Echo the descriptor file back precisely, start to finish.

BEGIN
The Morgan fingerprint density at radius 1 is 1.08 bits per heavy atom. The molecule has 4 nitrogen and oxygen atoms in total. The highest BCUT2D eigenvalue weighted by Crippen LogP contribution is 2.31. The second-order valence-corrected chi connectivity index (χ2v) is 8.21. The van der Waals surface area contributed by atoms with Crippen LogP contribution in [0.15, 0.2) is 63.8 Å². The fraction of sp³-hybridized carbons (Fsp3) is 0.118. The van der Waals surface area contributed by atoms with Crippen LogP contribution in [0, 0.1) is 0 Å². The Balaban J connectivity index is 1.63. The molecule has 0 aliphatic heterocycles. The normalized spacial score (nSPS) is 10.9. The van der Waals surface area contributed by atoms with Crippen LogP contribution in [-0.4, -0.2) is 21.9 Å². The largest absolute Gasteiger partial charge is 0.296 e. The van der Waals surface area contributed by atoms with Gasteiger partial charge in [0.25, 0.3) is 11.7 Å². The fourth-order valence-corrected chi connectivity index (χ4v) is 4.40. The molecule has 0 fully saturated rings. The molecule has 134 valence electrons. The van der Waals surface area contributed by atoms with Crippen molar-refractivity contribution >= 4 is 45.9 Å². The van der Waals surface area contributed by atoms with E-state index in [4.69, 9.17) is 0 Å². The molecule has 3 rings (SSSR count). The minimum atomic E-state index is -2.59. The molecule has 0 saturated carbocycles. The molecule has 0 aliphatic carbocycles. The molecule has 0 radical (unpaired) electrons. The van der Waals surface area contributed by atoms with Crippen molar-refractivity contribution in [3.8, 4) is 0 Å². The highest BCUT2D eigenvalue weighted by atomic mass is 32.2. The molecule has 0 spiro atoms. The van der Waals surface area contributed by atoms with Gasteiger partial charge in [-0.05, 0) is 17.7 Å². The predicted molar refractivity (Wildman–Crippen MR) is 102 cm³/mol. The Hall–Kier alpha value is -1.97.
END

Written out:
The Morgan fingerprint density at radius 1 is 1.08 bits per heavy atom. The molecule has 4 nitrogen and oxygen atoms in total. The highest BCUT2D eigenvalue weighted by Crippen LogP contribution is 2.31. The second-order valence-corrected chi connectivity index (χ2v) is 8.21. The van der Waals surface area contributed by atoms with Crippen LogP contribution in [0.15, 0.2) is 63.8 Å². The fraction of sp³-hybridized carbons (Fsp3) is 0.118. The van der Waals surface area contributed by atoms with Crippen LogP contribution in [0, 0.1) is 0 Å². The Balaban J connectivity index is 1.63. The molecule has 0 aliphatic heterocycles. The normalized spacial score (nSPS) is 10.9. The van der Waals surface area contributed by atoms with Crippen LogP contribution in [-0.4, -0.2) is 21.9 Å². The largest absolute Gasteiger partial charge is 0.296 e. The van der Waals surface area contributed by atoms with Gasteiger partial charge in [0.25, 0.3) is 11.7 Å². The fourth-order valence-corrected chi connectivity index (χ4v) is 4.40. The molecule has 0 fully saturated rings. The molecule has 134 valence electrons. The van der Waals surface area contributed by atoms with Crippen molar-refractivity contribution >= 4 is 45.9 Å². The van der Waals surface area contributed by atoms with E-state index in [4.69, 9.17) is 0 Å². The molecule has 3 rings (SSSR count). The minimum atomic E-state index is -2.59. The molecule has 0 saturated carbocycles. The molecule has 0 aliphatic carbocycles. The molecule has 0 radical (unpaired) electrons. The van der Waals surface area contributed by atoms with Crippen molar-refractivity contribution in [3.8, 4) is 0 Å². The highest BCUT2D eigenvalue weighted by atomic mass is 32.2. The molecule has 0 spiro atoms. The van der Waals surface area contributed by atoms with Gasteiger partial charge in [-0.05, 0) is 17.7 Å². The predicted molar refractivity (Wildman–Crippen MR) is 102 cm³/mol. The Hall–Kier alpha value is -1.97.